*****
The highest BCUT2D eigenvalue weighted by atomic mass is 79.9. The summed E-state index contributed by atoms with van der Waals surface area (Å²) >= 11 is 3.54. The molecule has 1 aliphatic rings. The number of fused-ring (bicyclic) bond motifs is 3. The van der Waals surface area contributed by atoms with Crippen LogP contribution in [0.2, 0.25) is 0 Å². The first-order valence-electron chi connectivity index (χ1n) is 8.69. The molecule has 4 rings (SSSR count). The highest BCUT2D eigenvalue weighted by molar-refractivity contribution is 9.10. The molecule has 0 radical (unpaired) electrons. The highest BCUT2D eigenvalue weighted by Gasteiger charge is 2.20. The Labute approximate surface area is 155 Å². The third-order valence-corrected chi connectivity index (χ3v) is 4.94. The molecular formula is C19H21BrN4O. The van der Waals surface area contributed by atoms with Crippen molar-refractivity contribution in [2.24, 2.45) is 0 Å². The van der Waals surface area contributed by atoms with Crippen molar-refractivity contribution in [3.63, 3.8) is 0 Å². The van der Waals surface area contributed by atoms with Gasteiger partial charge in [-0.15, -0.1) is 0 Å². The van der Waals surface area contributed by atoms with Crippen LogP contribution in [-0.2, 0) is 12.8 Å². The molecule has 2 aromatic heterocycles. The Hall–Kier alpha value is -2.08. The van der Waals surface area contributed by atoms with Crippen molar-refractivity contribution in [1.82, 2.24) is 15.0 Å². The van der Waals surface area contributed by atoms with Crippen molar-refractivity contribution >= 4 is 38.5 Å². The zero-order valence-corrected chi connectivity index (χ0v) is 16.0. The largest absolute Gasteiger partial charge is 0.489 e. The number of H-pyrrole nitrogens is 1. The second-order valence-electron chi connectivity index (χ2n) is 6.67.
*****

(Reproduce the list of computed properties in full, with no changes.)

The highest BCUT2D eigenvalue weighted by atomic mass is 79.9. The summed E-state index contributed by atoms with van der Waals surface area (Å²) >= 11 is 3.54. The molecule has 1 aliphatic rings. The number of fused-ring (bicyclic) bond motifs is 3. The van der Waals surface area contributed by atoms with Crippen LogP contribution in [0.2, 0.25) is 0 Å². The first-order valence-electron chi connectivity index (χ1n) is 8.69. The molecule has 4 rings (SSSR count). The highest BCUT2D eigenvalue weighted by molar-refractivity contribution is 9.10. The molecule has 0 radical (unpaired) electrons. The highest BCUT2D eigenvalue weighted by Gasteiger charge is 2.20. The Labute approximate surface area is 155 Å². The third-order valence-corrected chi connectivity index (χ3v) is 4.94. The molecular formula is C19H21BrN4O. The van der Waals surface area contributed by atoms with Crippen molar-refractivity contribution in [2.24, 2.45) is 0 Å². The van der Waals surface area contributed by atoms with Crippen molar-refractivity contribution in [3.63, 3.8) is 0 Å². The van der Waals surface area contributed by atoms with Gasteiger partial charge in [-0.15, -0.1) is 0 Å². The van der Waals surface area contributed by atoms with Crippen LogP contribution in [-0.2, 0) is 12.8 Å². The molecule has 2 aromatic heterocycles. The Hall–Kier alpha value is -2.08. The van der Waals surface area contributed by atoms with Crippen molar-refractivity contribution in [1.82, 2.24) is 15.0 Å². The van der Waals surface area contributed by atoms with Crippen molar-refractivity contribution >= 4 is 38.5 Å². The zero-order valence-corrected chi connectivity index (χ0v) is 16.0. The largest absolute Gasteiger partial charge is 0.489 e. The number of H-pyrrole nitrogens is 1. The second-order valence-electron chi connectivity index (χ2n) is 6.67.